It seems Georgia is not alone in seeing its unemployment rate tick up over the past few months — or for having an increase that is unsupported by other economic indicators. From the Wall Street Journal:
“Georgia’s unemployment rate has soared from a postrecession low of 6.9% in April at a time when the national rate, which was 5.9% in September, has been steady or falling. Tennessee’s jobless rate bottomed out at 6.3% in April but rose back up to 7.4% by August. Alabama, Louisiana and South Carolina have seen similar surges this year.
“The recent numbers have left many economists scratching their heads, unable to explain why unemployment appears on the rise across the South while few other data — unemployment filings, home purchases, corporate hiring — suggest a sudden souring of the region’s economy.
“‘I’m not getting any feedback, and we talk to people every day, that’s saying the wheels are falling off Georgia’s economy,’ said John Robertson, senior economist at the Federal Reserve Bank of Atlanta.”
Like Georgia, these other Southern states have also seen their jobless rates rise even as employment has risen:
“Louisiana, for example, saw seasonally adjusted payrolls rise 1.2% from April to August, while the unemployment rate jumped 1.3 percentage points. Georgia’s nonfarm payrolls rose 1% even as the state’s jobless rate climbed 1.2 percentage points in four months. In Tennessee, payrolls have grown 0.6% since April, even as its unemployment rate has climbed to 7.4% from 6.3%.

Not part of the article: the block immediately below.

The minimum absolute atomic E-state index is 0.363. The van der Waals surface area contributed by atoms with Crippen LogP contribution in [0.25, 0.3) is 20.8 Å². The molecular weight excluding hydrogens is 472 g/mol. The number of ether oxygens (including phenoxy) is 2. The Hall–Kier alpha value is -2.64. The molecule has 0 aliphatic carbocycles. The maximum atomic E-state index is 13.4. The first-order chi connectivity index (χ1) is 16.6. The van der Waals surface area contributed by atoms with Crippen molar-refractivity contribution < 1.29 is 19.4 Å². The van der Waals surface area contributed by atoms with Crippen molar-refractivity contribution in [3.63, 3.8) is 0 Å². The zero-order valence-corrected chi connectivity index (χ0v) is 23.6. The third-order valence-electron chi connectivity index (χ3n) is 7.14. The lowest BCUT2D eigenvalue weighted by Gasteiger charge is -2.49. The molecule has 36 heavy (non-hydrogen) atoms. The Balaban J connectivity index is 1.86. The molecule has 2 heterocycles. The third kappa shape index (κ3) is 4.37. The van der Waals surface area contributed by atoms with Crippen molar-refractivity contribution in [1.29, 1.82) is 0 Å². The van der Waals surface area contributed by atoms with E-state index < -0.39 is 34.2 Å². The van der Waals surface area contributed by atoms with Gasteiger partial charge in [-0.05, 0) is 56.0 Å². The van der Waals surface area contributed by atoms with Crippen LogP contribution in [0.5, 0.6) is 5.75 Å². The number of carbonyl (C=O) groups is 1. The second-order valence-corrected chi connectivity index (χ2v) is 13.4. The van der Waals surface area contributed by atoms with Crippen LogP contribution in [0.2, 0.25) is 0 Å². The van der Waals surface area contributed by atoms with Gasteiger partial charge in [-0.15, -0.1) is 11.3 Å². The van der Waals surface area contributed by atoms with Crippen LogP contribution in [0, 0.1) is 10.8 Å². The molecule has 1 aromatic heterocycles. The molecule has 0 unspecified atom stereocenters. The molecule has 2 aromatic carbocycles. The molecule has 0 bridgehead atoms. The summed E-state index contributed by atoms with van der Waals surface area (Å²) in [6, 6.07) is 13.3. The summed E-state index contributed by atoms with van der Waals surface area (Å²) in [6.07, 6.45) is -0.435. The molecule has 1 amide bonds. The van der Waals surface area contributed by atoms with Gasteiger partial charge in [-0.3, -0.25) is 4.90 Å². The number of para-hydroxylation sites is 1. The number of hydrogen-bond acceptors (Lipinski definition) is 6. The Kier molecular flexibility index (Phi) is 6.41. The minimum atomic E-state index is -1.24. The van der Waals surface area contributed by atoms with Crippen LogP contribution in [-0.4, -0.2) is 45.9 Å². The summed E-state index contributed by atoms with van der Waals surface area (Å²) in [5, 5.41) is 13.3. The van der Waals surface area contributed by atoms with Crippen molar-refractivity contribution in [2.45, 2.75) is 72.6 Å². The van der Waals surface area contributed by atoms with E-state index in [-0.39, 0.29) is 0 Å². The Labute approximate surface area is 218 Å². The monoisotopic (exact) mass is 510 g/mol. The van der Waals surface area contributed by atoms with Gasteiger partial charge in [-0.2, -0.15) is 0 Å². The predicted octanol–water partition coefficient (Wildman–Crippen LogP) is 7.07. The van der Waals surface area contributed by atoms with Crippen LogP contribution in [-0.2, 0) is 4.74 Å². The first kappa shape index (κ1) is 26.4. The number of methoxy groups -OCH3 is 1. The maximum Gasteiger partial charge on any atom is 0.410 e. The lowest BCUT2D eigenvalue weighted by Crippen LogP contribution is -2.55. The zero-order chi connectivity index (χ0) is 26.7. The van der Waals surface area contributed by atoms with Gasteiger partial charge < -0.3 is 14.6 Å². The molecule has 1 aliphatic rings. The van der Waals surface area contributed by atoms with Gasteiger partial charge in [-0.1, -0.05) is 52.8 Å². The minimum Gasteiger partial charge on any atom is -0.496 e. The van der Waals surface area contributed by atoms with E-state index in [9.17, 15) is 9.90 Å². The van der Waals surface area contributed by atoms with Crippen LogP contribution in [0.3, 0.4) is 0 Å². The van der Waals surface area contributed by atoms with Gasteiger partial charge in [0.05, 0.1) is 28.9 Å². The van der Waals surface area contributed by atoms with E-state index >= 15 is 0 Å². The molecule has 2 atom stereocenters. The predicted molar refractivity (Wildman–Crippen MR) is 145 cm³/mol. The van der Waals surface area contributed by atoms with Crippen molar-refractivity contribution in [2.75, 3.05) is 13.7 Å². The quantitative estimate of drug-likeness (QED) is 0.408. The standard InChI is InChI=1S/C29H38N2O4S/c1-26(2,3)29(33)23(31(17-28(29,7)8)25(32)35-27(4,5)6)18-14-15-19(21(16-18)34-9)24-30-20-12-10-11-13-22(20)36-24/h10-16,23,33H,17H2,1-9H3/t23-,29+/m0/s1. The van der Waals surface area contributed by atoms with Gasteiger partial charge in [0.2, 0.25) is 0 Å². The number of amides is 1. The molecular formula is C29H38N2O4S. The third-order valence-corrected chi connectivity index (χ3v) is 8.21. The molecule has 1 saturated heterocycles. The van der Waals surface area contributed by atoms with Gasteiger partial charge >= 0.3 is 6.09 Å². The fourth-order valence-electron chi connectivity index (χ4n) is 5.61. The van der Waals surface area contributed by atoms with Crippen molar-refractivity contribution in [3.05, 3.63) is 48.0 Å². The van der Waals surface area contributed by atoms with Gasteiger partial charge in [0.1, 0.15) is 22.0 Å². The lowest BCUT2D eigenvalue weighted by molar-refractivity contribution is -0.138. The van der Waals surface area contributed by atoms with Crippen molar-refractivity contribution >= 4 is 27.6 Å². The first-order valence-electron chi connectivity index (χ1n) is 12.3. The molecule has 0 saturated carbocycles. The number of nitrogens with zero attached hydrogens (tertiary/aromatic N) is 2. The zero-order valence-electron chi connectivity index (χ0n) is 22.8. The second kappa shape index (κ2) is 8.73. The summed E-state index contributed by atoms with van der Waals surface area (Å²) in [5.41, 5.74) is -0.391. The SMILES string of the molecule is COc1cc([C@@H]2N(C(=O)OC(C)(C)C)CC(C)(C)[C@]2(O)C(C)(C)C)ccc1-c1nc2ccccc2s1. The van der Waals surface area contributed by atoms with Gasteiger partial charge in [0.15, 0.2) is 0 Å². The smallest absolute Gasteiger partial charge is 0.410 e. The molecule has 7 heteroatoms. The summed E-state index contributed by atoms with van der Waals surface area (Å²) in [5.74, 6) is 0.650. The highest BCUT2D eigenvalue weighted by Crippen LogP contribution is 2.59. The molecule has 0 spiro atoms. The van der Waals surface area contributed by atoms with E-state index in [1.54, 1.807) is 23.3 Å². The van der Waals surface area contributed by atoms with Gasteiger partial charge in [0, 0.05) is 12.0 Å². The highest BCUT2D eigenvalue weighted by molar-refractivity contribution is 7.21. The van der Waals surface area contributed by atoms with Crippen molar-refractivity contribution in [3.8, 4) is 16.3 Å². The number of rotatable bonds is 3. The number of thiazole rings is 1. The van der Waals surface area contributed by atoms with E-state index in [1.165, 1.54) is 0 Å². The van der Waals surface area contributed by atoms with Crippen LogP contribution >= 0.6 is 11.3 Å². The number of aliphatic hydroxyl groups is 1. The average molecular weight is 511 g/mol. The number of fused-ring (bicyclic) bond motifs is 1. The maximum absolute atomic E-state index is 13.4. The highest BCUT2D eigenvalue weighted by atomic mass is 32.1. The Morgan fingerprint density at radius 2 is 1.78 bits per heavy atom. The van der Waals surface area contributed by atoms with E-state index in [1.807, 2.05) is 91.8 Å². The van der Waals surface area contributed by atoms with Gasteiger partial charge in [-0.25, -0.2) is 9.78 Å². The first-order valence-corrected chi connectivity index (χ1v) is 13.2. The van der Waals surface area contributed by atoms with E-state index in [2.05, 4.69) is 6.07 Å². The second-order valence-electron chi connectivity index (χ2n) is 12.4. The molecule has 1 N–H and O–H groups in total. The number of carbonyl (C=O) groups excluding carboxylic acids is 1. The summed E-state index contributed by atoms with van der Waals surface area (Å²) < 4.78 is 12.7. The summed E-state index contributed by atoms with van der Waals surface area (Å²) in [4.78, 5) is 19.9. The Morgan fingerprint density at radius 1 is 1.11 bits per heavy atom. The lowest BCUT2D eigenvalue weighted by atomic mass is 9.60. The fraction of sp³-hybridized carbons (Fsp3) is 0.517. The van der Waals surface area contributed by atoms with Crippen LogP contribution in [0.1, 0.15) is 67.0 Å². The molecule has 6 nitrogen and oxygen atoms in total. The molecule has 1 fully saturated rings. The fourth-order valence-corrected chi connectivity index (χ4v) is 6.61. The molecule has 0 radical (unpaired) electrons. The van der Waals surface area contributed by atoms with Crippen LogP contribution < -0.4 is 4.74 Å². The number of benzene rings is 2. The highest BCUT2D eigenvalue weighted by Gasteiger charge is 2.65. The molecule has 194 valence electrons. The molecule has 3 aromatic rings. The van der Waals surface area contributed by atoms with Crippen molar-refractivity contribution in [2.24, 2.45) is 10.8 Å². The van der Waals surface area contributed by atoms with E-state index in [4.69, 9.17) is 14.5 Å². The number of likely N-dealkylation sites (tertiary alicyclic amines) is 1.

“A September report from Wells Fargo economists described Georgia’s economy as gaining momentum, with the high unemployment rate as a ‘lone warning sign’ that ‘seemingly flies in the face of common sense.’ The rising rate, they said, may reflect people re-entering the workforce ‘in anticipation of better employment opportunities.'”
None of this means the figures have been fudged for political gain. The numbers can be off-base without being manipulated, and the WSJ piece also notes the Bureau of Labor Statistics is working on changes to its model for estimating state unemployment rates to make it more reliable. That seems like an implicit acknowledgment the current model isn’t as good as it should be.
It is possible the jobless rates in these states are heralding something not being caught by other indicators — although the jobless rate is a lagging indicator, not a leading one. But for now, besides people in certain political campaigns, it seems few people believe Georgia’s economy is as bad as its unemployment rate says it is.